The mystic and the occultist could also be related to the notion of types. In the Integral model these two approaches (mystic and occultist) could be connected somewhat with the types of female and male, with women being more inclined to be the mystic and males to being the occultist. In many ways this is an over-simplification as many men can be more mystically inclined, and women can become occultists.
What Bailey goes on to say is that by the time we reach the stage of Accepted Discipleship we need to become BOTH the mystic and the occultist. Ken Wilber would say we need to learn to access all quadrants to be “integral.” In Integral, this starts to happen around their Turquoise level.
Going back to quotes from Bailey about how we need to become both she says, “To make it more simple for general comprehension: after initiation the mystic is merged in the occultist for he has become a student of occult law; he has to work with matter, with its manipulation and uses, and he has to master and control all lower forms of manifestation, and learn the rules whereby the building devas work. Before initiation the mystic path might be expressed by the term, Probationary Path. Before the occultist can manipulate wisely the matter of the solar system he must have mastered the laws that govern the microcosm, and even though he is naturally on the occult path yet he will still have to find the God within his own being before he can safely venture on the path of occult law.
One works along the line of love; the other along the line of will. The mystic fails in the purpose of his being – that of love demonstrated in activity – unless he co-ordinates the whole through the use of intelligent will. Therefore he has to become the occultist.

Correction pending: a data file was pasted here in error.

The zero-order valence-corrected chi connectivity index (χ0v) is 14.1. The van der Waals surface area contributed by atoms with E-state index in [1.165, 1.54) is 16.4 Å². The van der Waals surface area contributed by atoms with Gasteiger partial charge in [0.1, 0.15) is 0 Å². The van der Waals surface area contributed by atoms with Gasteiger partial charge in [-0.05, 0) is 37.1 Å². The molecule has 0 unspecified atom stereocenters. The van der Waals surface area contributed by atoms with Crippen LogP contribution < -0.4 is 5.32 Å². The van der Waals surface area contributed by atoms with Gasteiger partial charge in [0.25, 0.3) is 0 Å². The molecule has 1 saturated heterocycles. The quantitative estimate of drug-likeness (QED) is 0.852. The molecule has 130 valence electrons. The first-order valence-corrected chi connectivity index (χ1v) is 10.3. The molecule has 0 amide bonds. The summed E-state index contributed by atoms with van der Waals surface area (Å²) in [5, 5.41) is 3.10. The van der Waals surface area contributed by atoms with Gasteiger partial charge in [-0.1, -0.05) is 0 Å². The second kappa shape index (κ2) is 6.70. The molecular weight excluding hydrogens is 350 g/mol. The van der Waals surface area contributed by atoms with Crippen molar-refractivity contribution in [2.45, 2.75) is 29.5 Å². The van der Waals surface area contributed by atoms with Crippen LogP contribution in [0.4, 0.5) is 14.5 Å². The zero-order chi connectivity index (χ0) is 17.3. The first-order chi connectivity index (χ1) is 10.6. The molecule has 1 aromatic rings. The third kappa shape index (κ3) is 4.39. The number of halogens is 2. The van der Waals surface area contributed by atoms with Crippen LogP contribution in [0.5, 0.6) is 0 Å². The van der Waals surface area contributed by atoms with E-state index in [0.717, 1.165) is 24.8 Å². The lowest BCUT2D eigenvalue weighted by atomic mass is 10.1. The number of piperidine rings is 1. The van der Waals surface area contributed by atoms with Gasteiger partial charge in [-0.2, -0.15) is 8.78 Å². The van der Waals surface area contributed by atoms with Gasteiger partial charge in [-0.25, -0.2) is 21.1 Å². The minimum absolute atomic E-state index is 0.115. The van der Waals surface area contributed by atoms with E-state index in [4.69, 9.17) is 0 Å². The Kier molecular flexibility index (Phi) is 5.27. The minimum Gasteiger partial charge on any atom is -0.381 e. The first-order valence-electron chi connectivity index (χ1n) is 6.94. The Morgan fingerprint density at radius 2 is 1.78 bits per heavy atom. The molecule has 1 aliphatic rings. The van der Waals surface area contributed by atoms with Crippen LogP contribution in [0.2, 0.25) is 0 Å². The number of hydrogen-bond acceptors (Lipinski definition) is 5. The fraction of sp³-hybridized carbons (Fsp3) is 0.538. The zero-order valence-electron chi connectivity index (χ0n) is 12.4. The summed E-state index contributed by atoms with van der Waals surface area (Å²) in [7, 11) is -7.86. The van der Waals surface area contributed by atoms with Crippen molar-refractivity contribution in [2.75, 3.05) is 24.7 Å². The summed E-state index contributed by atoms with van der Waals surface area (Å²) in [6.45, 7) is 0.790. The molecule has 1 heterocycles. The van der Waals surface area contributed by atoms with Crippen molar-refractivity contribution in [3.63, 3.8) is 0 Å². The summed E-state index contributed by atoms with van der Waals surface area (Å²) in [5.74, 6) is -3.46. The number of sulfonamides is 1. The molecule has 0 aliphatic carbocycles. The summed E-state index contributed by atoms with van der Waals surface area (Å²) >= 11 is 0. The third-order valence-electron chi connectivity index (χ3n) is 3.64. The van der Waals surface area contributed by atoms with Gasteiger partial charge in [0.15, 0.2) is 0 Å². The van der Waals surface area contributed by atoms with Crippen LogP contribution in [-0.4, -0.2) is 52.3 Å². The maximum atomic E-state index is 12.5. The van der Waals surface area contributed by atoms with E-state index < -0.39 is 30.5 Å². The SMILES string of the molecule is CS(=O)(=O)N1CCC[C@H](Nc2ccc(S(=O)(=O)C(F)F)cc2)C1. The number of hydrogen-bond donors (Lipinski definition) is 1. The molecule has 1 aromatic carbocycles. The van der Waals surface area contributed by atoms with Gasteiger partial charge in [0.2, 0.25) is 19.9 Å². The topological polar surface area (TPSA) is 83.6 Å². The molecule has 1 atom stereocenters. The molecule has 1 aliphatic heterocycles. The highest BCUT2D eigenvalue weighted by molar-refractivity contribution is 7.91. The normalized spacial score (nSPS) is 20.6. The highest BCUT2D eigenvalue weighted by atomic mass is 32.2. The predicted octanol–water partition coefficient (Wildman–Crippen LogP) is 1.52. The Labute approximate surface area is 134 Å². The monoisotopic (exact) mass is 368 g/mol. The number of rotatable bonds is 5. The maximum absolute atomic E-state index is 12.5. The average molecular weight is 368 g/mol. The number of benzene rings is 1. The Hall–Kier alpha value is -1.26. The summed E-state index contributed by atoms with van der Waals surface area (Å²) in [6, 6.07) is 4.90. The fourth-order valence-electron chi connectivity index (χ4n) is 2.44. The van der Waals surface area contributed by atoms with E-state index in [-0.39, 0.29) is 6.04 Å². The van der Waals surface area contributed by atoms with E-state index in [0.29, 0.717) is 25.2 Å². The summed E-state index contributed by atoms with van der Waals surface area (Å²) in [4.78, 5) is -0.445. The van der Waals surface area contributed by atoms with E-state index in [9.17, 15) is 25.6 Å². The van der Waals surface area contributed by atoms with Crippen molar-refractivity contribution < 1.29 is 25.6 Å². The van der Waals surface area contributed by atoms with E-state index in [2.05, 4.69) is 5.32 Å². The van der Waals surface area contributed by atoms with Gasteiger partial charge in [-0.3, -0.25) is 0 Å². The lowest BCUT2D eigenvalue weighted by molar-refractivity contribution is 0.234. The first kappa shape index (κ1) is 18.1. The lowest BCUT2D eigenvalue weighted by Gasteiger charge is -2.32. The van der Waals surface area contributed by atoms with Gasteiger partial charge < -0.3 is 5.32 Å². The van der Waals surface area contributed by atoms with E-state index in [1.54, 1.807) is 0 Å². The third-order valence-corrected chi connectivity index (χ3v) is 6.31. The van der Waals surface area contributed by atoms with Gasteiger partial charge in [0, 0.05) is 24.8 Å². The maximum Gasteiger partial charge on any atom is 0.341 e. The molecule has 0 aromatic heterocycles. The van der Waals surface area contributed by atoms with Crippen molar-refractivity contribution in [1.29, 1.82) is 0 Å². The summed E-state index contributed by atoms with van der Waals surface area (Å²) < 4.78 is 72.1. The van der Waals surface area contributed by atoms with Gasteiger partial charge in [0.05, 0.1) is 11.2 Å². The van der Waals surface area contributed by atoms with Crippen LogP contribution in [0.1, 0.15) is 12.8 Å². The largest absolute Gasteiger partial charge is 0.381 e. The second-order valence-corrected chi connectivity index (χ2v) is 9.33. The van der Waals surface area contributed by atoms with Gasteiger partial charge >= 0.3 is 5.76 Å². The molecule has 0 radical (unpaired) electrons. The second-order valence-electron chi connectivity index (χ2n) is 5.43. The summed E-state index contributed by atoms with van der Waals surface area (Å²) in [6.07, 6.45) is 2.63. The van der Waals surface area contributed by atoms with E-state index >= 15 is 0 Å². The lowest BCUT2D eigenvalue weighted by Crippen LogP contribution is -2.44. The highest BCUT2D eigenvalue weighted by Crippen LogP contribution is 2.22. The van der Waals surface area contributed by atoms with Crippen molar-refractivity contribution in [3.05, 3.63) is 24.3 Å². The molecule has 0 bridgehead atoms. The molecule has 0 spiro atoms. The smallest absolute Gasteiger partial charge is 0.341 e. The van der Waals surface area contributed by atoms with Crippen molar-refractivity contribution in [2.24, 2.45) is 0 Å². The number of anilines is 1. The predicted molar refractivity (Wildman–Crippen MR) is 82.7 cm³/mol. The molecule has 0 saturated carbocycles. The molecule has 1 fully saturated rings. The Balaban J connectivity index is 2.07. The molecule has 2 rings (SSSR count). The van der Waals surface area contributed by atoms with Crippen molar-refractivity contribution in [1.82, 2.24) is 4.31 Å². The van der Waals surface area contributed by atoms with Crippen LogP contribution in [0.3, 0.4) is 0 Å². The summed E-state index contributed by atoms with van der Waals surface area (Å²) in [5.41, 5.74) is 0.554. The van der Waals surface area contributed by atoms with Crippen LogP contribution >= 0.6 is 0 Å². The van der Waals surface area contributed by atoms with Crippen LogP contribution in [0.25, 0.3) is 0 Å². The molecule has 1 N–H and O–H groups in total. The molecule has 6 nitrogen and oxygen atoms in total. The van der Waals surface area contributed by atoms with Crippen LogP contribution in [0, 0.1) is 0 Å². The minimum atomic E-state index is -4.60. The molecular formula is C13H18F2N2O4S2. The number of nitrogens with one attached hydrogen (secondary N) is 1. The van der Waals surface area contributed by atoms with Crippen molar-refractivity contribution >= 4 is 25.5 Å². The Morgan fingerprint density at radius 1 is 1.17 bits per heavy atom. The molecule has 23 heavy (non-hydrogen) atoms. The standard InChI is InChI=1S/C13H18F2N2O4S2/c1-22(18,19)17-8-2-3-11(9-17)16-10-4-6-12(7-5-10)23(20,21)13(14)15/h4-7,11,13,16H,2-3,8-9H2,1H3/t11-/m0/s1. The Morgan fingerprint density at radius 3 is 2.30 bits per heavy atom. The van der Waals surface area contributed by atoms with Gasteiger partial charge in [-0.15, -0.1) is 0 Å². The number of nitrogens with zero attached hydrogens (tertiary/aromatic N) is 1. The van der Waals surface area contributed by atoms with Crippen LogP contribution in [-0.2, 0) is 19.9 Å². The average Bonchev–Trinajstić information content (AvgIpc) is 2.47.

The occultist similarly fails and becomes only a selfish exponent of power working through intelligence, unless he finds a purpose for that will and knowledge by an animating love which will give to him sufficient motive for all that he attempts.” p. 149
Again, helping us to further understand the above, the mystic as we see is on the Probationary Path. He or she is not yet an Accepted Disciple. And, he or she will suffer from many of the problems of Little Chelaship and Chela in the Light, because even though there is a lot of emotional striving (which in Integral terms tends them to want to drift off into states) there is not enough of a discerning mind. The mystic is then notorious for being pretty ineffectual in the world. “Love is not demonstrated in activity,” Alice Bailey tells us. We see this in spiritual people who are not able to make a living, have successful relationships, or deal with life in a practical way. By the time we get to the stage of Accepted Discipleship this has to end. Accepted Disciples have to prove that they can handle being in the world as well as being set apart from it. It is not enough to have all kinds of glorious experiences in tranced out states. One, needs to prove that these realizations have worth through effective service in the world.
At the same time the occultist, with the emphasis on intelligence, we are told has to develop more “animating love.” The occultist will not move through the Little Chelaship or Chela in the Light stages in the same tranced out ways. Instead, he or she may be inclined to seek power. That power may come in being masterful business men (or women), scientists, or even intellectuals (who can spout all kinds of esoteric and “integral” theories and facts). However, the heart is missing, and though he/she may not be as inclined to trance out, glamours and distortions may still exist that are even harder to recognize because one is so entrenched in being smart or right.
Again, at the stage of Accepted Discipleship BOTH approaches need to be experienced and mastered, with their pitfalls (or glamours) overcome. That is the important point. In a sense Bailey is saying what Wilber is saying, we have to become Integral. Only by being the occultist and the mystic (blending head/heart and male/female approaches), can we move successfully forward.